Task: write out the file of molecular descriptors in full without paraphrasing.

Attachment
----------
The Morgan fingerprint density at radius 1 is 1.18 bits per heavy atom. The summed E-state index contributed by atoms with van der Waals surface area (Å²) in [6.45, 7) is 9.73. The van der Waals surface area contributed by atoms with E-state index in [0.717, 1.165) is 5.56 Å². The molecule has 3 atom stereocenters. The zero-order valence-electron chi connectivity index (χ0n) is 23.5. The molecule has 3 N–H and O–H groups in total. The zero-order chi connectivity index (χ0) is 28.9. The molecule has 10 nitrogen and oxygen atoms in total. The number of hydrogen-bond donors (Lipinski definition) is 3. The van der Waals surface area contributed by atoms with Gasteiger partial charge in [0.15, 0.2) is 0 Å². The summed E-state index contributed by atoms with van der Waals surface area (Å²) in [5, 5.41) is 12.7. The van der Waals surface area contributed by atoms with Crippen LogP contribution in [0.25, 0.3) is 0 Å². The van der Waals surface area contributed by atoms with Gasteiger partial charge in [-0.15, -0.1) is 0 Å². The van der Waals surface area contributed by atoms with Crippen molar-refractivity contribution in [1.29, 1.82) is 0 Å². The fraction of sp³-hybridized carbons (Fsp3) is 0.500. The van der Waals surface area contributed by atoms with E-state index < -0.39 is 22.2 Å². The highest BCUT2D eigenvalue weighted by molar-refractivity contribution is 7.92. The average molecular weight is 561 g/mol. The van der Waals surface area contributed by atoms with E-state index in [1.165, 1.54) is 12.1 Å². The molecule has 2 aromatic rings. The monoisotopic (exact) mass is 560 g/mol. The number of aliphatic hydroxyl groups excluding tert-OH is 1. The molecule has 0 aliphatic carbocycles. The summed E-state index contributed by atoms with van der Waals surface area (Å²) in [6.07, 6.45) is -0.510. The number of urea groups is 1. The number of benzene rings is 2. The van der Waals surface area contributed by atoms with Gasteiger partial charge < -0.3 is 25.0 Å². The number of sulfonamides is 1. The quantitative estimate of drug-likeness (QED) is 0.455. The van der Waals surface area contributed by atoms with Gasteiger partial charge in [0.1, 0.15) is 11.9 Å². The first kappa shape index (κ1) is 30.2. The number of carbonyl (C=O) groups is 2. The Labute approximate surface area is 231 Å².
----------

The Morgan fingerprint density at radius 1 is 1.18 bits per heavy atom. The summed E-state index contributed by atoms with van der Waals surface area (Å²) in [6.45, 7) is 9.73. The van der Waals surface area contributed by atoms with E-state index in [0.717, 1.165) is 5.56 Å². The molecule has 3 atom stereocenters. The zero-order valence-electron chi connectivity index (χ0n) is 23.5. The molecule has 3 N–H and O–H groups in total. The zero-order chi connectivity index (χ0) is 28.9. The molecule has 10 nitrogen and oxygen atoms in total. The number of hydrogen-bond donors (Lipinski definition) is 3. The van der Waals surface area contributed by atoms with Gasteiger partial charge in [0.15, 0.2) is 0 Å². The summed E-state index contributed by atoms with van der Waals surface area (Å²) in [5, 5.41) is 12.7. The van der Waals surface area contributed by atoms with Crippen LogP contribution in [0.25, 0.3) is 0 Å². The van der Waals surface area contributed by atoms with Gasteiger partial charge in [-0.15, -0.1) is 0 Å². The van der Waals surface area contributed by atoms with Crippen molar-refractivity contribution in [1.29, 1.82) is 0 Å². The fraction of sp³-hybridized carbons (Fsp3) is 0.500. The van der Waals surface area contributed by atoms with E-state index < -0.39 is 22.2 Å². The highest BCUT2D eigenvalue weighted by molar-refractivity contribution is 7.92. The average molecular weight is 561 g/mol. The van der Waals surface area contributed by atoms with E-state index in [1.165, 1.54) is 12.1 Å². The molecule has 2 aromatic rings. The monoisotopic (exact) mass is 560 g/mol. The number of aliphatic hydroxyl groups excluding tert-OH is 1. The molecule has 0 aliphatic carbocycles. The summed E-state index contributed by atoms with van der Waals surface area (Å²) in [6.07, 6.45) is -0.510. The number of urea groups is 1. The number of benzene rings is 2. The van der Waals surface area contributed by atoms with Gasteiger partial charge < -0.3 is 25.0 Å². The number of sulfonamides is 1. The quantitative estimate of drug-likeness (QED) is 0.455. The van der Waals surface area contributed by atoms with Gasteiger partial charge in [0.1, 0.15) is 11.9 Å². The first kappa shape index (κ1) is 30.2. The number of carbonyl (C=O) groups is 2. The Labute approximate surface area is 231 Å².